Because a jury could find, based upon the facts deemed admitted, that ServiceMaster acted in bad faith, was stubbornly litigious, or caused Martin unnecessary trouble and expense, the trial court is also authorized to submit Martin's claims for attorney fees and litigation expenses to the jury. The evidence may properly include testimony regarding the hours Martin's attorneys were required to spend on the discovery and other aspects of this case, from investigation through the trial. Evidence of other discovery disputes in other cases in which ServiceMaster has been involved would not be relevant or material.
4. ServiceMaster's remaining enumerations of error are rendered moot by our holdings above.
Case No. A01A1095
5. Martin contends the trial court erred in dismissing his tort claim for breach of fiduciary duty. He specifically alleges that ServiceMaster owed him a fiduciary duty to properly calculate and pay his commissions, and he relies on the allegations in his amended complaint to establish the existence of a confidential relationship. However, the well-pled facts in Martin's complaint and amended complaint show that Martin was merely an employee of ServiceMaster. Generally, the relationship between an employer and employee is that of arms-length bargaining, and the law will not imply confidentiality. 19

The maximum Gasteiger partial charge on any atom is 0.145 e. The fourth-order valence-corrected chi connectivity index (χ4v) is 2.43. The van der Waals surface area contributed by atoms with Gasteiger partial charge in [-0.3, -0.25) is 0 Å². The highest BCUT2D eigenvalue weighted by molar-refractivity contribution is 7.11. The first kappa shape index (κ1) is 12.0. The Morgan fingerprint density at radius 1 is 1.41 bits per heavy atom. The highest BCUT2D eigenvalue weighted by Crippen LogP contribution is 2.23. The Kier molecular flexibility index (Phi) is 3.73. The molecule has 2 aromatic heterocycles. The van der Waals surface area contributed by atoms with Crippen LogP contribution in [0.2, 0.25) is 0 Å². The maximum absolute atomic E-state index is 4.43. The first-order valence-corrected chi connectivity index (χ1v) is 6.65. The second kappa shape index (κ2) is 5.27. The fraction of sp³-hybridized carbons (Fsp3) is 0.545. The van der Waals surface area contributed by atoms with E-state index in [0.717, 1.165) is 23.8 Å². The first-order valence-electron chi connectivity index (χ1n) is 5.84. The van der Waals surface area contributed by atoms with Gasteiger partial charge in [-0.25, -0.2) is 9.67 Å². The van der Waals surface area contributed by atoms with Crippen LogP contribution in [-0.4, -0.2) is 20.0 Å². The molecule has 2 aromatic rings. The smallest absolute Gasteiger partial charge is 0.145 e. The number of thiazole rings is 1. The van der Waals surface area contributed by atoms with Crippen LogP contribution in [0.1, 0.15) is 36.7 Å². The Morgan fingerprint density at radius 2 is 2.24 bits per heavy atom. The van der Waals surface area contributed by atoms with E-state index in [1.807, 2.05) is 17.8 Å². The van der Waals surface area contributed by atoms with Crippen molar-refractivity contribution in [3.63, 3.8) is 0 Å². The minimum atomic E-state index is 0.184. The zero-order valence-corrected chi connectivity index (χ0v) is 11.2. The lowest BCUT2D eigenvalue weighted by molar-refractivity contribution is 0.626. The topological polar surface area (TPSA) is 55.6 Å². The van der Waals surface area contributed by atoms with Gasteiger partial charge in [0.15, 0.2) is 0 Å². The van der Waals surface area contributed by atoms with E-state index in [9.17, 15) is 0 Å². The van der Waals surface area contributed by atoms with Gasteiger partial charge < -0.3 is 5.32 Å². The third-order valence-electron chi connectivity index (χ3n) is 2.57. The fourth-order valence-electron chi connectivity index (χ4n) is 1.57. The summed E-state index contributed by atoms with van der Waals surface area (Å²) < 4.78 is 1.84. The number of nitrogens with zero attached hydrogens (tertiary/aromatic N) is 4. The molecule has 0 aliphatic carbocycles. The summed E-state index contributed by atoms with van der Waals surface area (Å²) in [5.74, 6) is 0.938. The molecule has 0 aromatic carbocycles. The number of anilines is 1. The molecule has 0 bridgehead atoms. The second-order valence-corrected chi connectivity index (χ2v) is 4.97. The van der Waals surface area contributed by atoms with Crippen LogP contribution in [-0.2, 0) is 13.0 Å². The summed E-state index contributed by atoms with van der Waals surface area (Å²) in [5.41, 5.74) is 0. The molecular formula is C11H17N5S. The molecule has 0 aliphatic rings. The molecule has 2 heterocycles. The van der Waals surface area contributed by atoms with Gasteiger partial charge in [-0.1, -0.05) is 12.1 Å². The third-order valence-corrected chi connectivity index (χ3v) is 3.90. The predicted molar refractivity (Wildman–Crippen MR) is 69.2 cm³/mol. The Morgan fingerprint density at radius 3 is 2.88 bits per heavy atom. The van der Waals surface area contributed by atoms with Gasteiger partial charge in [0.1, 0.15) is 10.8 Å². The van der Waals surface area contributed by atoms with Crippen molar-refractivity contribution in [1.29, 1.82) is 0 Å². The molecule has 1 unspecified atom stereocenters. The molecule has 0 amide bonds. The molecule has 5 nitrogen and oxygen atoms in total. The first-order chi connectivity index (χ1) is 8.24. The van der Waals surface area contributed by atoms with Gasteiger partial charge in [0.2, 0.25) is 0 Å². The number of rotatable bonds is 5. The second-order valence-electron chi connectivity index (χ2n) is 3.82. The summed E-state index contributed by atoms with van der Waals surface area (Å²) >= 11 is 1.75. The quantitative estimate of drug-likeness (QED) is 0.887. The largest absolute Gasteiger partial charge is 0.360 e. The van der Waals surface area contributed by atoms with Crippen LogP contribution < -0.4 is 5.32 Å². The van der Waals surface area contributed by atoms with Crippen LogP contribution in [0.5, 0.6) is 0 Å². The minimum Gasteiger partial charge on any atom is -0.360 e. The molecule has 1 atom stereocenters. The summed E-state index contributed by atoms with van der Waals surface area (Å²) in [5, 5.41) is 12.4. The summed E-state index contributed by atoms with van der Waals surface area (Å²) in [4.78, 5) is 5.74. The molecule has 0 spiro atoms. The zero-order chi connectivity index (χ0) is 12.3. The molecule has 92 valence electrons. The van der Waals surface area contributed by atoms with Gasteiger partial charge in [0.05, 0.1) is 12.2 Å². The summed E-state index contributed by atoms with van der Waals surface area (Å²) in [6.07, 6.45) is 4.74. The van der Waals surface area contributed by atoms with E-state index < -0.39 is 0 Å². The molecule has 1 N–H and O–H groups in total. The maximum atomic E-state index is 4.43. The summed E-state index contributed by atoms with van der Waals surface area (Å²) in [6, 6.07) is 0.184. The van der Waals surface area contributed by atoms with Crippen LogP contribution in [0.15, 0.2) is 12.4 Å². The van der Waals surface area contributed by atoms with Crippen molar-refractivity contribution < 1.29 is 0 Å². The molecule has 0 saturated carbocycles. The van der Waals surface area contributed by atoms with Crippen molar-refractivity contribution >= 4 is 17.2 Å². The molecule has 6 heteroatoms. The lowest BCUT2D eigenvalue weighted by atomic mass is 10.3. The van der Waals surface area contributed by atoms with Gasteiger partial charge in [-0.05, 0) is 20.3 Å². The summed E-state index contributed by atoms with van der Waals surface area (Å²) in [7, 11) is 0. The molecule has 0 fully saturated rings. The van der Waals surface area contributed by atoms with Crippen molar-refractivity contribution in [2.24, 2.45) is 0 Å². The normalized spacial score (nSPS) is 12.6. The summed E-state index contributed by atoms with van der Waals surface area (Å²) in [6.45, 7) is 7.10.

Here, there are no well-pled facts from which a jury could find a confidential relationship. Martin's conclusory statements are not admitted by ServiceMaster's default, and the trial court properly dismissed Martin's breach of fiduciary duty claim.
6. Martin's contentions regarding the trial court's reduction of damages are moot.
Alston & Bird, James C. Grant, Jeffrey J. Swart, King & Spalding, Chilton D. Varner, Robert D. Hays, Jr., for appellants.